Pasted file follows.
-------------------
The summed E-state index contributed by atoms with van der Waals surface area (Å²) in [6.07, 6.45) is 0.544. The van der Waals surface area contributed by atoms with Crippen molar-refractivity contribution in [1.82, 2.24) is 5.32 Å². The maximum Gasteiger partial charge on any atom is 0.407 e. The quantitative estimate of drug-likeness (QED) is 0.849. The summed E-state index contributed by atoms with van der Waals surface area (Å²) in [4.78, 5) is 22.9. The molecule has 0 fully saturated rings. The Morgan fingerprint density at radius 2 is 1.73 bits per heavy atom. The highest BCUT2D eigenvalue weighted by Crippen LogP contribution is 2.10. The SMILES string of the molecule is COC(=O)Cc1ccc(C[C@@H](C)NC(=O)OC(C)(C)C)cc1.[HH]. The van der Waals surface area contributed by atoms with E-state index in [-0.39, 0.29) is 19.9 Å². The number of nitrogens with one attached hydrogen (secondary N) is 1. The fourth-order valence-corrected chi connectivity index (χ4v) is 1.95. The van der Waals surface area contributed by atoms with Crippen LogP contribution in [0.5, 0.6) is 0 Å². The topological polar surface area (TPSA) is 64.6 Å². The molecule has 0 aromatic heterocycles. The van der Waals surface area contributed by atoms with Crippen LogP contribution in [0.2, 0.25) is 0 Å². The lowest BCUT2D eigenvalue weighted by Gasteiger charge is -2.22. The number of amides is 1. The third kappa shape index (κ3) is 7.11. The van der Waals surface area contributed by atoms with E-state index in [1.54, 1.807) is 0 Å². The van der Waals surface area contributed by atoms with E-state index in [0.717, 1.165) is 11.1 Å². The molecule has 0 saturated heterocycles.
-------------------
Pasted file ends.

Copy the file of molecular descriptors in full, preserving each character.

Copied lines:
The summed E-state index contributed by atoms with van der Waals surface area (Å²) in [6.07, 6.45) is 0.544. The van der Waals surface area contributed by atoms with Crippen molar-refractivity contribution in [1.82, 2.24) is 5.32 Å². The maximum Gasteiger partial charge on any atom is 0.407 e. The quantitative estimate of drug-likeness (QED) is 0.849. The summed E-state index contributed by atoms with van der Waals surface area (Å²) in [4.78, 5) is 22.9. The molecule has 0 fully saturated rings. The Morgan fingerprint density at radius 2 is 1.73 bits per heavy atom. The highest BCUT2D eigenvalue weighted by Crippen LogP contribution is 2.10. The SMILES string of the molecule is COC(=O)Cc1ccc(C[C@@H](C)NC(=O)OC(C)(C)C)cc1.[HH]. The van der Waals surface area contributed by atoms with E-state index in [-0.39, 0.29) is 19.9 Å². The number of nitrogens with one attached hydrogen (secondary N) is 1. The fourth-order valence-corrected chi connectivity index (χ4v) is 1.95. The van der Waals surface area contributed by atoms with Crippen LogP contribution in [0.5, 0.6) is 0 Å². The topological polar surface area (TPSA) is 64.6 Å². The molecule has 0 aromatic heterocycles. The van der Waals surface area contributed by atoms with Crippen LogP contribution in [0.2, 0.25) is 0 Å². The lowest BCUT2D eigenvalue weighted by Gasteiger charge is -2.22. The number of amides is 1. The third kappa shape index (κ3) is 7.11. The van der Waals surface area contributed by atoms with E-state index in [1.54, 1.807) is 0 Å². The van der Waals surface area contributed by atoms with E-state index in [0.717, 1.165) is 11.1 Å². The molecule has 0 saturated heterocycles.